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New Sentence for Soliciting

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Did anyone pick up on a bit in the papers the other day about a change coming into force for the sentences available for soliciting convictions ? From 1st April, girls convicted of soliciting can be required to attend programmes to show them how they can get out of sex work. Presumably these will be along the lines of the anti-drink programmes that people convicted in the states of DUI offenses. Is this a good idea ? Next up programmes for punters to show them the evils of their hobby ?

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Did anyone pick up on a bit in the papers the other day about a change coming into force for the sentences available for soliciting convictions ? From 1st April, girls convicted of soliciting can be required to attend programmes to show them how they can get out of sex work. Presumably these will be along the lines of the anti-drink programmes that people convicted in the states of DUI offenses. Is this a good idea ? Next up programmes for punters to show them the evils of their hobby ?

that is for street WGs only

Next up programmes for punters to show them the evils of their hobby ?

http://www.cnn.com/2009/CRIME/08/27/tennessee.john.school/index.html

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I can think of a few solicitors who need a correction program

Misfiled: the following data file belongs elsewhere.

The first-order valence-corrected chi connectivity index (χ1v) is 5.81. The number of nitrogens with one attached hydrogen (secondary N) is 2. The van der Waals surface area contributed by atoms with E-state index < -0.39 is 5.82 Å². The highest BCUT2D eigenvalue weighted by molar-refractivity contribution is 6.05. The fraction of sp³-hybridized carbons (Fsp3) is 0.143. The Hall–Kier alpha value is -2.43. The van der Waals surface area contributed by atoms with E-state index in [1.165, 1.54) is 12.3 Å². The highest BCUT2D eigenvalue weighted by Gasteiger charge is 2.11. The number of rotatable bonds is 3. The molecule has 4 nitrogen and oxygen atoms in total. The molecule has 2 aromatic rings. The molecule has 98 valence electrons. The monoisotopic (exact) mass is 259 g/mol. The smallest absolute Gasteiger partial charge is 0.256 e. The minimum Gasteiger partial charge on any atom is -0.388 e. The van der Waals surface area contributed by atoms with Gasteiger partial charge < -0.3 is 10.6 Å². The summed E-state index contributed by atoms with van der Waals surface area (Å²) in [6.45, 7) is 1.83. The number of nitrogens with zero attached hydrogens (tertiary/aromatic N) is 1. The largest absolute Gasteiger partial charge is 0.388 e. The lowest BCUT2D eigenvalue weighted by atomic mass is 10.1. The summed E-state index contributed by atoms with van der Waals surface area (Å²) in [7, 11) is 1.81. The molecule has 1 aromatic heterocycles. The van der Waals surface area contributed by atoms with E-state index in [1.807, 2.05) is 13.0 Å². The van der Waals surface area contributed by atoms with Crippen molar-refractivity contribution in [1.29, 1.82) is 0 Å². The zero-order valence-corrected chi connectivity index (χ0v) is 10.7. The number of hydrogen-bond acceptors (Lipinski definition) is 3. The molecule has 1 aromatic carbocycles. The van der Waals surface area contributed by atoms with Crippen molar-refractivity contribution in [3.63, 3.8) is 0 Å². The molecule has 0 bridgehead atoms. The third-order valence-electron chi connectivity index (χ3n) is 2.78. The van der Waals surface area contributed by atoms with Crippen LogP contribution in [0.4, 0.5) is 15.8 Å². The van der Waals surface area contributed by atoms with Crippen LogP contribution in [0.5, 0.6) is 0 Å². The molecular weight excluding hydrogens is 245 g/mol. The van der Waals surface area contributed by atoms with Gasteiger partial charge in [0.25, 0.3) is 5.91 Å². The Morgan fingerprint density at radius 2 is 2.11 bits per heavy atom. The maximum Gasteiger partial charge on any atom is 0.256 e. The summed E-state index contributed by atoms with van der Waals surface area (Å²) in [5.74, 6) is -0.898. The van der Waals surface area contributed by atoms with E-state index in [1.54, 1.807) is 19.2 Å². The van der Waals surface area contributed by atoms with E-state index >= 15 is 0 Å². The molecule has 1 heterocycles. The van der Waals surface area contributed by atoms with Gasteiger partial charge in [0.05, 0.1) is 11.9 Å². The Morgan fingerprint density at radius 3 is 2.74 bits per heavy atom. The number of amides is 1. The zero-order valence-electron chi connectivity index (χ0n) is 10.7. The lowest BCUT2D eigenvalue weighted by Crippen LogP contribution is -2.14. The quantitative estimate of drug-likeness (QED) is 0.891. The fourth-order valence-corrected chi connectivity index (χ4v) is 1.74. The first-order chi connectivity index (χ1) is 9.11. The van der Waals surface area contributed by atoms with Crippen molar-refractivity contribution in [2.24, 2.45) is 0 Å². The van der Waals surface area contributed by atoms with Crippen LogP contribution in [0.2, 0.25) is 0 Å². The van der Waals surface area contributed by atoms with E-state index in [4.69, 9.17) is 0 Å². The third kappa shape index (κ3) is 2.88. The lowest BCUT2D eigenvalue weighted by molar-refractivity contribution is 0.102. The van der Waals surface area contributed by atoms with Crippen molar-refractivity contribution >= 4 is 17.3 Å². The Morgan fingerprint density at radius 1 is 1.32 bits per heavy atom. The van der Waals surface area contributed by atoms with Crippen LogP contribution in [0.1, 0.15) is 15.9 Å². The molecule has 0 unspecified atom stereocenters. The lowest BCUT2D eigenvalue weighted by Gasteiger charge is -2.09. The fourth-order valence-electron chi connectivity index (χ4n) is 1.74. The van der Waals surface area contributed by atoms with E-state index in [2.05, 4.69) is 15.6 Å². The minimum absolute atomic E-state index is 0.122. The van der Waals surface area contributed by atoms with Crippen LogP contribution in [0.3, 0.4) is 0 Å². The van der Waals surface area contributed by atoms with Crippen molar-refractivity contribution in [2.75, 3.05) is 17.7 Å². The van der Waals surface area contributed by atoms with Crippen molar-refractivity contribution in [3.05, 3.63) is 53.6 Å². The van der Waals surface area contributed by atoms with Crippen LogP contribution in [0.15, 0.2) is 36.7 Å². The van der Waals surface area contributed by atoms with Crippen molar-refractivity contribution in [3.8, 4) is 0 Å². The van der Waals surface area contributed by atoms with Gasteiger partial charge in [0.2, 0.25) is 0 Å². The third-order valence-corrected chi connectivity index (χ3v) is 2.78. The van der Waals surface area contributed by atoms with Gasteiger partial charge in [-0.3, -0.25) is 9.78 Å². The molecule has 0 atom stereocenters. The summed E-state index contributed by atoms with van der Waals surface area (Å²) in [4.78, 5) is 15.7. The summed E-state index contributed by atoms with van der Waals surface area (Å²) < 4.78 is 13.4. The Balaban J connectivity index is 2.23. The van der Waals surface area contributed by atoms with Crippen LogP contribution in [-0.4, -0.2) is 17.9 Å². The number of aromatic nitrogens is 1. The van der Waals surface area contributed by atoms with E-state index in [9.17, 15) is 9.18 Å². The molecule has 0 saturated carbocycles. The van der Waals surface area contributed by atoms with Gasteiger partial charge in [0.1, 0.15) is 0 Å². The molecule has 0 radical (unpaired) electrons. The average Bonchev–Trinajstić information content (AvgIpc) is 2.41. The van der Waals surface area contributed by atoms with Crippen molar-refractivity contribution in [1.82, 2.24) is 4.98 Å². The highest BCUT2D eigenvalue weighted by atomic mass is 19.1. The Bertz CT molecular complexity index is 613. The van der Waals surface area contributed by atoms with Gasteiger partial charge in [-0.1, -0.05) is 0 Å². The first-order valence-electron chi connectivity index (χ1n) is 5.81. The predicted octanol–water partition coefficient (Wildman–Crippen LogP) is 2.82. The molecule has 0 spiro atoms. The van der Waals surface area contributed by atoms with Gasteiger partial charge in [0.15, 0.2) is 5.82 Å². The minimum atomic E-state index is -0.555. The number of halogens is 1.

Money grabbing useless twats.

well some of em anyway.

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This is what the UKNSWP has to say about this new "rehabilitation as punishment" power. Like the rest of the clauses in the Policing and Crime Act, they're being rushed into force before the election, kicking in on 1st April.

"Section 17 amends section 1 of the 1959 Act to introduce a new penalty for those convicted of loitering or soliciting for the purpose of prostitution, allowing the court to make a rehabilative order instead of imposing a fine or any other penalty. The order will require the offender to attend a series of three meetings with a named supervisor or another person directed by the supervisor. The purpose of the order is to assist the offender, through attendance at those meetings, to address the causes of their involvement in street prostitution and to find ways of ending that involvement."

The government have repeatedly made clear they will offer no additional funding for this legally enforced "support". Both the UKNSWP and NAPO, the most likely providers of staff for the meetings, have opposed these orders as at best a waste of public funds.

Enabling someone to "exit" street sex work, who is possibly struggling with problems which may include drug and alcohol dependency, mental health problems, a history of social exclusion etc. requires specialist, flexible, well-funded and long-term support: three meetings are insufficient.

Compulsory rehabilitation will erode trust in support services as they are seen as part of the criminal justice system and punishment process. In the absence of realistic additional funds, this work will be done at the expense of those engaging with services voluntarily.

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